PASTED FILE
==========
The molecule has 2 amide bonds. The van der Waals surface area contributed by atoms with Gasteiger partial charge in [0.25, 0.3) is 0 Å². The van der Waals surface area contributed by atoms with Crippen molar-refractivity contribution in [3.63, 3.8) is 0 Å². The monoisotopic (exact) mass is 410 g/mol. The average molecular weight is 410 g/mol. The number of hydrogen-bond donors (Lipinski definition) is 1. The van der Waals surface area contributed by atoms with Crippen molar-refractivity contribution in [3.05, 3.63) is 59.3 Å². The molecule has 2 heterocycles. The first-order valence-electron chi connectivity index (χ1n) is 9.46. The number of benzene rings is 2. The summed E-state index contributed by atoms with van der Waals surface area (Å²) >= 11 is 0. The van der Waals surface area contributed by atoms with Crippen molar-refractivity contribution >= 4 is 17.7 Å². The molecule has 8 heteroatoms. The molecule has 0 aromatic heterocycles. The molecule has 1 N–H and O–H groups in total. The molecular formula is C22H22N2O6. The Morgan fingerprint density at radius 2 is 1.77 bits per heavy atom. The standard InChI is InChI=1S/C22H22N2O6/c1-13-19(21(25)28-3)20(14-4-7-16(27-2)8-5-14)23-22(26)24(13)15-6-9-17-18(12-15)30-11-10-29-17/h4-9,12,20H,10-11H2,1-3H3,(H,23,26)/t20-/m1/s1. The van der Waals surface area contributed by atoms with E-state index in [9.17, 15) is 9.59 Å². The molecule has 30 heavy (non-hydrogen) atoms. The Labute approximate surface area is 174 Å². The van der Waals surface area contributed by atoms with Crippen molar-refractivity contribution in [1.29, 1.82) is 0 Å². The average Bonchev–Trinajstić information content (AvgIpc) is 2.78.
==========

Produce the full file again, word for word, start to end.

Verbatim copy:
The molecule has 2 amide bonds. The van der Waals surface area contributed by atoms with Gasteiger partial charge in [0.25, 0.3) is 0 Å². The van der Waals surface area contributed by atoms with Crippen molar-refractivity contribution in [3.63, 3.8) is 0 Å². The monoisotopic (exact) mass is 410 g/mol. The average molecular weight is 410 g/mol. The number of hydrogen-bond donors (Lipinski definition) is 1. The van der Waals surface area contributed by atoms with Crippen molar-refractivity contribution in [3.05, 3.63) is 59.3 Å². The molecule has 2 heterocycles. The first-order valence-electron chi connectivity index (χ1n) is 9.46. The number of benzene rings is 2. The summed E-state index contributed by atoms with van der Waals surface area (Å²) >= 11 is 0. The van der Waals surface area contributed by atoms with Crippen molar-refractivity contribution >= 4 is 17.7 Å². The molecule has 8 heteroatoms. The molecule has 0 aromatic heterocycles. The molecule has 1 N–H and O–H groups in total. The molecular formula is C22H22N2O6. The Morgan fingerprint density at radius 2 is 1.77 bits per heavy atom. The standard InChI is InChI=1S/C22H22N2O6/c1-13-19(21(25)28-3)20(14-4-7-16(27-2)8-5-14)23-22(26)24(13)15-6-9-17-18(12-15)30-11-10-29-17/h4-9,12,20H,10-11H2,1-3H3,(H,23,26)/t20-/m1/s1. The van der Waals surface area contributed by atoms with E-state index in [9.17, 15) is 9.59 Å². The molecule has 30 heavy (non-hydrogen) atoms. The Labute approximate surface area is 174 Å². The van der Waals surface area contributed by atoms with Crippen molar-refractivity contribution in [1.29, 1.82) is 0 Å². The average Bonchev–Trinajstić information content (AvgIpc) is 2.78.